Vanderbilt Multiple Sclerosis Center opens relapse clinicMay. 30, 2018, 8:38 AM
The Vanderbilt Multiple Sclerosis Center has opened a relapse clinic that offers expedited access for patients experiencing disease flare-ups.
The clinic allows these patients to bypass a tight appointment schedule at the center, which provides diagnostic and follow-up care to more than 5,000 people annually. It replaces what often had to be telephone case management when patients couldn’t get scheduled. That process — coordinating blood work with outside labs and treatment decisions with primary care providers — typically took seven to 14 days.
“It was not the optimal care model for the patient,” said Jennifer Scott, RN, who led the planning for the relapse clinic.
The clinic is open on Wednesdays, offering patients shorter time frames for treatment and office visits with neurologists who specialize in multiple sclerosis.
“This is a much-needed patient service and we are one of the few in the country that offer this form of rapid clinical care. I am very proud of my nursing team for this novel initiative,” said Subramaniam Sriram, MBBS, medical director of the Vanderbilt Multiple Sclerosis Center and William C. Weaver III Professor of Neurology.
A triage nurse greets patients when they report for their appointments at the relapse clinic.
“Patients have very stressful situations going on,” said Laura Wolfe, RN, the triage nurse. “They need some support, and they need to know somebody is listening to them and attending to them.”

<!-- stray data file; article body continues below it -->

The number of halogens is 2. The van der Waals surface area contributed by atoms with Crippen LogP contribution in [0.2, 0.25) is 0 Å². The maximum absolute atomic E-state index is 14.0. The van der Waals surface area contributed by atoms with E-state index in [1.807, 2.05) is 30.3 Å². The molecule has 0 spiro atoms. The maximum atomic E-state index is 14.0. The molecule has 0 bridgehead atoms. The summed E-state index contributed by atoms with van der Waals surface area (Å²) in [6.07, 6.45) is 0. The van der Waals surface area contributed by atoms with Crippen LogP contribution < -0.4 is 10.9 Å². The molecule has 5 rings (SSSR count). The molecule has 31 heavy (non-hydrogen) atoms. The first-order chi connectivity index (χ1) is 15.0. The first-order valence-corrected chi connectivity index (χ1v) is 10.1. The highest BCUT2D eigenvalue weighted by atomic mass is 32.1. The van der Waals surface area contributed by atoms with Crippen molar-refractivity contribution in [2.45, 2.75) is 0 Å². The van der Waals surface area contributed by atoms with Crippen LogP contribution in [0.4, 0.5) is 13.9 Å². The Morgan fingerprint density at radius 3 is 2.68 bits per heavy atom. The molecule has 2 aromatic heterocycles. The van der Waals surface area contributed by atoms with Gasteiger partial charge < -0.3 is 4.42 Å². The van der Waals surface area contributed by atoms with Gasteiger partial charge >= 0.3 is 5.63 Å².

In setting up the clinic, Scott turned a classroom assignment into an action plan.
“In the fall, I took an evidence-based practice course,” said Scott, a multiple sclerosis research nurse. “I thought my first project should be the relapse clinic. I identified the problem, did my research and met with all the physicians to introduce my plan. They agreed with it. We just moved forward from there.”
Eight slots are available on Wednesdays for patients at the relapse clinic. The Multiple Sclerosis Center plans to add a nurse practitioner to provide additional staffing and may extend the clinic’s hours to two days if needed.
Multiple sclerosis exacerbations occur suddenly and are unpredictable. The symptoms vary in individuals and can range from temporary blindness caused by optic neuritis to severe fatigue. Patients who call into the center reporting relapses are referred to Wolfe. A questionnaire is used to determine the severity of the patient’s symptoms and identify who should be referred to the relapse clinic.
“One Friday, we had 10 calls, then Monday we had three,” Wolfe said. “It just varies. It can go up and down. But usually we have a call at least every day about symptoms that are concerning to patients.”
The relapse clinic opened on May 2.
“If you capture a relapse and you can treat the patient quickly, you can improve recovery and reduce the chances for hospitalization or a continued worsening,” Scott said.